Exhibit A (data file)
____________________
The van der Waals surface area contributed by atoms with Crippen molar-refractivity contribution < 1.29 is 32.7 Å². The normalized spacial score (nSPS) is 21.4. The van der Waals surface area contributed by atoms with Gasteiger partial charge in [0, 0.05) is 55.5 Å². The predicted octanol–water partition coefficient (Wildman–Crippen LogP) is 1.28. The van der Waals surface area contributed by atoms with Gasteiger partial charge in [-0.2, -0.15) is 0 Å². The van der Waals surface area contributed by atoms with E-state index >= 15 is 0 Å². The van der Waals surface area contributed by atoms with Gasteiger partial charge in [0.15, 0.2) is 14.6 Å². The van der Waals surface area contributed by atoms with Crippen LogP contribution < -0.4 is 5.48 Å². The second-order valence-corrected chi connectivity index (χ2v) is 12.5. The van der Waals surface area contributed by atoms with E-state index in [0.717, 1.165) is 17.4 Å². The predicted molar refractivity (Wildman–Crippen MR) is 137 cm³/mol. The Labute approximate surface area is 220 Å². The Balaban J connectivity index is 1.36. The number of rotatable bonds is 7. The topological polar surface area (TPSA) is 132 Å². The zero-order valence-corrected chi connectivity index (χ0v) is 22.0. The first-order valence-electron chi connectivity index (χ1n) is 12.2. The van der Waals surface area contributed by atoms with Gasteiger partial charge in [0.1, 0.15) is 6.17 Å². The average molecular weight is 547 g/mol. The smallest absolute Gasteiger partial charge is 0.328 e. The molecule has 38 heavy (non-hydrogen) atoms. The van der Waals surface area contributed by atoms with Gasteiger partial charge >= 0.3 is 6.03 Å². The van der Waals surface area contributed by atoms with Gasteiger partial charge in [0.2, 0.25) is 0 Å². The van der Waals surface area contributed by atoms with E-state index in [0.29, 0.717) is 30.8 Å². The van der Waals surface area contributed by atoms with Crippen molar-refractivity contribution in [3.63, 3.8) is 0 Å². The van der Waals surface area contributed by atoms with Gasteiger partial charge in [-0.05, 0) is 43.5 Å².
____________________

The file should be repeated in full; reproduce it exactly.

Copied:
The van der Waals surface area contributed by atoms with Crippen molar-refractivity contribution < 1.29 is 32.7 Å². The normalized spacial score (nSPS) is 21.4. The van der Waals surface area contributed by atoms with Gasteiger partial charge in [0, 0.05) is 55.5 Å². The predicted octanol–water partition coefficient (Wildman–Crippen LogP) is 1.28. The van der Waals surface area contributed by atoms with Gasteiger partial charge in [-0.2, -0.15) is 0 Å². The van der Waals surface area contributed by atoms with E-state index >= 15 is 0 Å². The van der Waals surface area contributed by atoms with Gasteiger partial charge in [0.15, 0.2) is 14.6 Å². The van der Waals surface area contributed by atoms with Crippen LogP contribution < -0.4 is 5.48 Å². The second-order valence-corrected chi connectivity index (χ2v) is 12.5. The van der Waals surface area contributed by atoms with E-state index in [0.717, 1.165) is 17.4 Å². The predicted molar refractivity (Wildman–Crippen MR) is 137 cm³/mol. The Labute approximate surface area is 220 Å². The Balaban J connectivity index is 1.36. The number of rotatable bonds is 7. The topological polar surface area (TPSA) is 132 Å². The zero-order valence-corrected chi connectivity index (χ0v) is 22.0. The first-order valence-electron chi connectivity index (χ1n) is 12.2. The van der Waals surface area contributed by atoms with Gasteiger partial charge in [0.1, 0.15) is 6.17 Å². The average molecular weight is 547 g/mol. The smallest absolute Gasteiger partial charge is 0.328 e. The molecule has 38 heavy (non-hydrogen) atoms. The van der Waals surface area contributed by atoms with Gasteiger partial charge >= 0.3 is 6.03 Å². The van der Waals surface area contributed by atoms with Gasteiger partial charge in [0.2, 0.25) is 0 Å². The van der Waals surface area contributed by atoms with E-state index in [0.29, 0.717) is 30.8 Å². The van der Waals surface area contributed by atoms with Crippen molar-refractivity contribution in [3.63, 3.8) is 0 Å². The van der Waals surface area contributed by atoms with Gasteiger partial charge in [-0.05, 0) is 43.5 Å².